British budget fashion chain Primark said on Wednesday it was constantly on the watch for any slavery in its supply chain while dismissing the idea that low cost meant exploitation.
Paul Lister, head of Primark's ethical trading team, said the retailer known for cheap, high turnover fashion kept its costs down by not spending on advertising and buying in bulk to achieve economies of scale.
After years of facing accusations of using "sweatshops" employing "slave labour" to produce T-shirts for just three pounds ($4), Primark has this year started to talk publicly about what it is doing to ensure its supply chain is ethical.
Lister said Primark's business model was designed to produce low cost goods but he acknowledged the garment supply chain was complicated and the retailer was always looking to spot any issues.
"It is about constantly being vigilant, constantly being out there and knowing what to look for and being forensic," Lister told Trust Women, an annual human trafficking and women's rights conference organised by the Thomson Reuters Foundation.
The United Nations' International Labour Organization estimates there are 21 million victims of forced labour globally, with 56 percent in the Asia-Pacific region that is home to many clothes factories used by international brands.
Lister said by starting with its stores and going backwards in the production chain, it was easy for Primark to be confident of what was going on in the 1,700 supplier factories it uses globally to stock its 290 stores in Britain, Europe and the United States.
But he said it started to get trickier to monitor ethical practices moving down the chain to Tier 2 factories producing such items as buttons, zips and fasteners and to Tier 3 factories such as dye houses.
"The further down the supply chain you go the more complicated it gets," said Lister, who joined Primark's parent company Associated British Foods in 2001.
He said Primark conducted independent, unannounced audits on all factories every year - and had doubled checks on the 100 or so factories it uses in Turkey this year, aware of the possible exploitation of Syrian migrants in the workforce there.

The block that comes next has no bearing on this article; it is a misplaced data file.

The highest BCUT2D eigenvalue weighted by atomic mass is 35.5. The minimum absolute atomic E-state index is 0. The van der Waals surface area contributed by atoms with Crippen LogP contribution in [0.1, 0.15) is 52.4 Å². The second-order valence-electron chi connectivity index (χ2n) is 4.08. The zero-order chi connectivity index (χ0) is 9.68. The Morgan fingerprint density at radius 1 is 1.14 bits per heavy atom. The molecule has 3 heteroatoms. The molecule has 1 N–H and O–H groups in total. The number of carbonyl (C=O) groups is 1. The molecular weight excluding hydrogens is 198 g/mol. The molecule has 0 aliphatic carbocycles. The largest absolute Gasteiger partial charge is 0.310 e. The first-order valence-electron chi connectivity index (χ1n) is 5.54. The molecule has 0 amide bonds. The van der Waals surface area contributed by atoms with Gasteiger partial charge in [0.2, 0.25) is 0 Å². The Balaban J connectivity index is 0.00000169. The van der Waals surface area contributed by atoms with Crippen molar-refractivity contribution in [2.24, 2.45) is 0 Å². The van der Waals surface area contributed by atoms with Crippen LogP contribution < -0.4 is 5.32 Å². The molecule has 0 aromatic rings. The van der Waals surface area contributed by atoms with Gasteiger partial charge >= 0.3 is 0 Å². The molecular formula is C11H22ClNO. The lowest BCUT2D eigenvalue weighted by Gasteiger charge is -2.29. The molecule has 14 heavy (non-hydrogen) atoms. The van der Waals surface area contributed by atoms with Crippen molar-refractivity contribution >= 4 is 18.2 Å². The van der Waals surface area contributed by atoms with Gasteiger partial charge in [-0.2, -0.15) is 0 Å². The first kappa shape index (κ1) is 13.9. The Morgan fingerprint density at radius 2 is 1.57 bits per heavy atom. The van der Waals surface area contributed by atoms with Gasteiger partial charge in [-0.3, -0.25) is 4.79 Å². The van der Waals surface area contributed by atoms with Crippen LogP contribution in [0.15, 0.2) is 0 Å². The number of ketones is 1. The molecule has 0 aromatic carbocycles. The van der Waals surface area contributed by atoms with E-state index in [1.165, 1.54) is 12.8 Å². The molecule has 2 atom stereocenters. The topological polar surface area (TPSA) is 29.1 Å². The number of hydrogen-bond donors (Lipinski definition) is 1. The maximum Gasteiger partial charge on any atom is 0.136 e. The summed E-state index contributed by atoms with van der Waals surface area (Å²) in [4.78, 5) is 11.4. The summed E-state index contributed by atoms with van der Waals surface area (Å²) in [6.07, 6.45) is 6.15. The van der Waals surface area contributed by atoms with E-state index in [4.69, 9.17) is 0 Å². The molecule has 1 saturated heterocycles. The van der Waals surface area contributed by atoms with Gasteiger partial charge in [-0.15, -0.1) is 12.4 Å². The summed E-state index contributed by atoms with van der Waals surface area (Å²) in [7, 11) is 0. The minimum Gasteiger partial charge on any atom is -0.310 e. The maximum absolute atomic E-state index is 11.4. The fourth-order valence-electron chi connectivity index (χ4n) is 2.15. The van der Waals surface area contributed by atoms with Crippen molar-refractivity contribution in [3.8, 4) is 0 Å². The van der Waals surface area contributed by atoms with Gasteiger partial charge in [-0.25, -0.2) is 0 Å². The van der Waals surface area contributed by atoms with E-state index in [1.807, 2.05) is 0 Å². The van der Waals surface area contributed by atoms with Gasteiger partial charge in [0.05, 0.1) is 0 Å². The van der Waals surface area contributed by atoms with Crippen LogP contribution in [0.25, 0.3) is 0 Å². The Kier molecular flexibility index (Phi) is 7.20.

Primark had also set up a whistleblower hotline for workers and held workers' discussion groups on topics like health that also led to staff talking frankly about working conditions.
"We look to find and we will find and when we find we know what to do because we are not scared," said Lister, adding that it was important for retailers and NGOs to work together to combat slavery and work exploitation.
"Turkey is a particular focus and we have changed the way we operate to deal with the devastating circumstances there."
Lister said it was hard to know where cotton came from so Primark started projects in the cotton fields of Gujarat in western India in 2013 in an sustainable farming initiative known as Cotton Connect that recruits female smallholder farmers.
"We have now expanded to 10,000 farmers in India producing cotton," said Lister.
Lister stressed it was important to see the benefits of employment in the developing world, with the factories used by Primark employing about 750,000 people which impacted 2.4 million people, factoring in families of workers.
Quizzed about how Primark could sell men's jackets for 18 pounds without slavery in its supply chain, Lister said the key was the retailer's business model.
"We don't have fancy branding, we don't have fancy advertising, all of which adds to the price of the clothes that you buy," he said.